Carefully Tateh explained that although he was unalterably opposed to Goldman, she being an anarchist and he being a socialist, he had great respect for her personal courage and integrity; and that he had therefore agreed that some sort of temporary accord between the socialists and the anarchists was advisable, if only for the evening, because the funds raised for the occasion would go to support...the anarchist Francisco Ferrer, who was going to be condemned and executed for fomenting a general strike in Spain.
Francisco Ferrer i Guàrdia was born in 1859 in a small town near Barcelona to Roman Catholic parents. Influenced at the early age of 15 by an anti-cleric employer, Ferrer went on to become an anarchist leader in Spain. He was exiled to Paris in 1885 with his wife and children, later returning in 1901 to open his infamous Escuela Moderna (The Modern School) to "teach middle class children radical social values".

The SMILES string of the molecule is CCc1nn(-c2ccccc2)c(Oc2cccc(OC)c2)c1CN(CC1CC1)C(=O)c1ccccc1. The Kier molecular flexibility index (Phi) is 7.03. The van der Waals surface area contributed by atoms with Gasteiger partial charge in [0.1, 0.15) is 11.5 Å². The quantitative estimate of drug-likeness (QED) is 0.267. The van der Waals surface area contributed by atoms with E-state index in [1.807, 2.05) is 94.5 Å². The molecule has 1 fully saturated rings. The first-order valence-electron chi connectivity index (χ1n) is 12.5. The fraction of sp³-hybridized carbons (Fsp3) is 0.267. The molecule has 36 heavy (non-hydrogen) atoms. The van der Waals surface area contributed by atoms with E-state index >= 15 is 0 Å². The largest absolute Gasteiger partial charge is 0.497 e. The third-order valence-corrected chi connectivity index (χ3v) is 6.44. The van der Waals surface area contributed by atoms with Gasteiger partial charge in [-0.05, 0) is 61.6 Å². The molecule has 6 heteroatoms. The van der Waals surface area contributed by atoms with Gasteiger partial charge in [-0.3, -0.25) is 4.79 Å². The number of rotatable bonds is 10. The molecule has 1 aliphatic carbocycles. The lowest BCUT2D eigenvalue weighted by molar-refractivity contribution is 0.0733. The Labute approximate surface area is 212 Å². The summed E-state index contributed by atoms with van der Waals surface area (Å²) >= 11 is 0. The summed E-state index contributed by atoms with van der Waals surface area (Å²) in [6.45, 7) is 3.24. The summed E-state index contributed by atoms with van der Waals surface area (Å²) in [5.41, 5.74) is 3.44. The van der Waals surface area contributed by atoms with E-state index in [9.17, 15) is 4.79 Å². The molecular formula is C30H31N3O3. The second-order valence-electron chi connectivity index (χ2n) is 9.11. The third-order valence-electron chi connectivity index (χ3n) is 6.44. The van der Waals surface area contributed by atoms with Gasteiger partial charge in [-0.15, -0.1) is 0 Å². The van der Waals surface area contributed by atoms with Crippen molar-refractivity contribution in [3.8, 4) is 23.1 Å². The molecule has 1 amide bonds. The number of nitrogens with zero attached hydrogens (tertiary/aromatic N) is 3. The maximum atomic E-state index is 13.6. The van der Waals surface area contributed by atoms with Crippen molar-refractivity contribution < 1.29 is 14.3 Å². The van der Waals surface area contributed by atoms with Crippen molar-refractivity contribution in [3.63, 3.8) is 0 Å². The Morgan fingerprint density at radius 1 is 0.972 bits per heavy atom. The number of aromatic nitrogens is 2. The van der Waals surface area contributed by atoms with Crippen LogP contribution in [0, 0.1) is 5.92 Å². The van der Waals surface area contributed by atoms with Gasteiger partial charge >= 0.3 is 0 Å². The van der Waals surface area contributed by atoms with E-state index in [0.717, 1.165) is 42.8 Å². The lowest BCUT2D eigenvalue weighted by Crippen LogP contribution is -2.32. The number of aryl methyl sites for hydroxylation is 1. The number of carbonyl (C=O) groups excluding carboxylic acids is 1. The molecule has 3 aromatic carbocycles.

The Modern School was a "rational, secular, and non-coercive" primary and secondary school, according to the stated goal of the school. The private goal was to raise up a generation of leaders for the working class when revolution eventually struck. In reality, high tuition fees prevented anyone other than the wealthier middle class from sending their children to Ferrer's school. The Modern School closed in 1906 after Ferrer was arrested for sedition.
Ferrer would go on to be executed by firing squad three years after the closing of the school. He was "found guilty in a military trial in which no solid evidence was brought against him". Goldman was largely responsible for Ferrer's legacy living on, calling Ferrer a "rebel" whose "spirit would rise in just indignation" and forming the Ferrer Association. Many of Ferrer's ideas spread after his execution, leading to the establishment of a handful Modern Schools, or Ferrer Schools, in the United States.
Read Goldman's essay, "Francisco Ferrer and the Modern School", here.
Dramaturgy for the Ragtime musical and novel.
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